You can try and find out the CBM rate beforehand so that you can and buy goods that are within your shipping budget. Or decide whether FCL or air freight may be better options for you.
Which is Better: FCL or LCL Shipping?
It purely depends on your circumstances.
FCL is ideal if:
- You are shipping heavy goods or a large quantity of goods to one destination.
- The goods you are shipping are fragile, can not be stacked, or have a distinct shape that would be hard to arrange among other items.
- You would prefer a higher standard of safety for your goods.
- You have set delivery appointments and would like to avoid port delays.
Alternatively, LCL may be a better option if:
- You are shipping different consignments to different destinations like Amazon FBA warehouses.
- The CBM of your consignment is lower than 10.
- You are shipping goods that are not fragile.
- You do not mind waiting a little longer for your goods to be dispatched and processed at your port of entry.
When it comes to shipping, each situation is unique. So, try not to simply imitate what other entrepreneurs in your industry are doing.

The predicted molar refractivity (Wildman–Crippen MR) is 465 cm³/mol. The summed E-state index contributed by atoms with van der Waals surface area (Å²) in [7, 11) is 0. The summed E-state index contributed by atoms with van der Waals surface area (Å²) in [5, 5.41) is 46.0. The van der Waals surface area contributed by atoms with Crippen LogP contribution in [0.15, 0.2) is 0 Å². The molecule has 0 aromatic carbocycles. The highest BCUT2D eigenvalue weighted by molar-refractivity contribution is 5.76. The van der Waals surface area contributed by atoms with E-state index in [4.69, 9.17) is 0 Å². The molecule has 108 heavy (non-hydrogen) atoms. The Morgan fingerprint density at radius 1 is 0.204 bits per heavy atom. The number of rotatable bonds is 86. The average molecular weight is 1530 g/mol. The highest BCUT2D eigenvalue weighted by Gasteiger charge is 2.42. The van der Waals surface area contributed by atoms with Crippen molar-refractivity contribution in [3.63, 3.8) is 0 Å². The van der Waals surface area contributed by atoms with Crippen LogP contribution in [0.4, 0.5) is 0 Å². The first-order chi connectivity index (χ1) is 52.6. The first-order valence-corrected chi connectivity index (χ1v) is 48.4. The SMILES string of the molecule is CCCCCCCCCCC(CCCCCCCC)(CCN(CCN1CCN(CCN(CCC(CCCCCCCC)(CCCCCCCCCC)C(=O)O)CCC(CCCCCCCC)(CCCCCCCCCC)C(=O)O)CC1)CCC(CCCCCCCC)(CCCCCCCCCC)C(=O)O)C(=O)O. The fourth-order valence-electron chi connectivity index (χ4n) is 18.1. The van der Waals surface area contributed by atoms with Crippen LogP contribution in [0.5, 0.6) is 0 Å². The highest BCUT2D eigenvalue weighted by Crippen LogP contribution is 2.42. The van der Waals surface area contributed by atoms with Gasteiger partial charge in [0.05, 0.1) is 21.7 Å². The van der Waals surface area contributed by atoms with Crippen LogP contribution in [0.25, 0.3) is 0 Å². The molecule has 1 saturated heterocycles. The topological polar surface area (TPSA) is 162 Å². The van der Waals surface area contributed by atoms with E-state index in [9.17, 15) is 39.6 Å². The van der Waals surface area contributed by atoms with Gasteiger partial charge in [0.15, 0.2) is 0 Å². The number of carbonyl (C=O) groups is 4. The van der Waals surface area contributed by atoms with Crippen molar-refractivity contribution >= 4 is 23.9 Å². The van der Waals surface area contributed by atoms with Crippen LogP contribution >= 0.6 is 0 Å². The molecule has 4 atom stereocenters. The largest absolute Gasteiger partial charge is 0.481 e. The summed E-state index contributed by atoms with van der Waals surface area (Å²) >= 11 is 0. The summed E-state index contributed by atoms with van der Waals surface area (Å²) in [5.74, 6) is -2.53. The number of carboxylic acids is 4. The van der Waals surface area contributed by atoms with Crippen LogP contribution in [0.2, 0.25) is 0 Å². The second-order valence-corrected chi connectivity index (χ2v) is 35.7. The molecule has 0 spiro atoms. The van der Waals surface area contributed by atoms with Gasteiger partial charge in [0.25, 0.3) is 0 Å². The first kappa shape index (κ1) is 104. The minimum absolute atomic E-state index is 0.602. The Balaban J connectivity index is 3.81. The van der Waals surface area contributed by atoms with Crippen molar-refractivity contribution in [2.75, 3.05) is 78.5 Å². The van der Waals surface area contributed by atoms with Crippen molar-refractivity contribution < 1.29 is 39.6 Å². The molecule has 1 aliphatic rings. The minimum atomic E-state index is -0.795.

Instead, figure out your budget, shipping requirements, as well as the quantity, and nature of the goods you plan to ship. Compare those factors against everything you now know about FCL and LCL shipping to identify the right solution for your business.
Are you worried about coordinating consignments, finding good CBM rates, or choosing the right shipping approach?
We, at NicheSources, are a full-service product sourcing company that is well-experienced in global shipping. We can harness our networks in the industry to find you suitable, reliable, and affordable shipping partners.
Simply send us a detailed outline of your requirements and request a free quote. Our team of experts will handle the rest.